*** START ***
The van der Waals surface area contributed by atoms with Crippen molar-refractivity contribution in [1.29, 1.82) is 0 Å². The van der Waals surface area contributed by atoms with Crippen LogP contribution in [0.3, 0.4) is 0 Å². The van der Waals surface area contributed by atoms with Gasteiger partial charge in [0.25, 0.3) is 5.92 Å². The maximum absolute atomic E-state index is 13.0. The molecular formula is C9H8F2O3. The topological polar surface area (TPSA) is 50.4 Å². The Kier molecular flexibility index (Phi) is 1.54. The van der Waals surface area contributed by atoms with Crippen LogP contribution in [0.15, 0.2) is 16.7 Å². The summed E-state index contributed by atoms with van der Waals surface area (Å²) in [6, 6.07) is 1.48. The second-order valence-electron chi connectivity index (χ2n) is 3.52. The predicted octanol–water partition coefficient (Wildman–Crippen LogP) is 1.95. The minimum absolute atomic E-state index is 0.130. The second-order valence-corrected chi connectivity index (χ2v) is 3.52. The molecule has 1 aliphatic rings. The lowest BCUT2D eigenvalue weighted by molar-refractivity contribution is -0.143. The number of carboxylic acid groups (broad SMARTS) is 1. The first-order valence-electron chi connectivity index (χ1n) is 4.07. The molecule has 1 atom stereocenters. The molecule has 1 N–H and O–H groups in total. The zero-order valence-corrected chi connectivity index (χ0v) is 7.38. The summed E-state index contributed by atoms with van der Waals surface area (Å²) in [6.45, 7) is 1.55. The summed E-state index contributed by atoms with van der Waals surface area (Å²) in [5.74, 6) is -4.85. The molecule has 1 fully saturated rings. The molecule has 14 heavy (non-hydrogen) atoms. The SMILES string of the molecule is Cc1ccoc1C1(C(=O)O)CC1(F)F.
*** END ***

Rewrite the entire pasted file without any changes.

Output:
The van der Waals surface area contributed by atoms with Crippen molar-refractivity contribution in [1.29, 1.82) is 0 Å². The van der Waals surface area contributed by atoms with Crippen LogP contribution in [0.3, 0.4) is 0 Å². The van der Waals surface area contributed by atoms with Gasteiger partial charge in [0.25, 0.3) is 5.92 Å². The maximum absolute atomic E-state index is 13.0. The molecular formula is C9H8F2O3. The topological polar surface area (TPSA) is 50.4 Å². The Kier molecular flexibility index (Phi) is 1.54. The van der Waals surface area contributed by atoms with Crippen LogP contribution in [0.15, 0.2) is 16.7 Å². The summed E-state index contributed by atoms with van der Waals surface area (Å²) in [6, 6.07) is 1.48. The second-order valence-electron chi connectivity index (χ2n) is 3.52. The predicted octanol–water partition coefficient (Wildman–Crippen LogP) is 1.95. The minimum absolute atomic E-state index is 0.130. The second-order valence-corrected chi connectivity index (χ2v) is 3.52. The molecule has 1 aliphatic rings. The lowest BCUT2D eigenvalue weighted by molar-refractivity contribution is -0.143. The number of carboxylic acid groups (broad SMARTS) is 1. The first-order valence-electron chi connectivity index (χ1n) is 4.07. The molecule has 1 atom stereocenters. The molecule has 1 N–H and O–H groups in total. The zero-order valence-corrected chi connectivity index (χ0v) is 7.38. The summed E-state index contributed by atoms with van der Waals surface area (Å²) in [6.45, 7) is 1.55. The summed E-state index contributed by atoms with van der Waals surface area (Å²) in [5.74, 6) is -4.85. The molecule has 1 fully saturated rings. The molecule has 14 heavy (non-hydrogen) atoms. The SMILES string of the molecule is Cc1ccoc1C1(C(=O)O)CC1(F)F.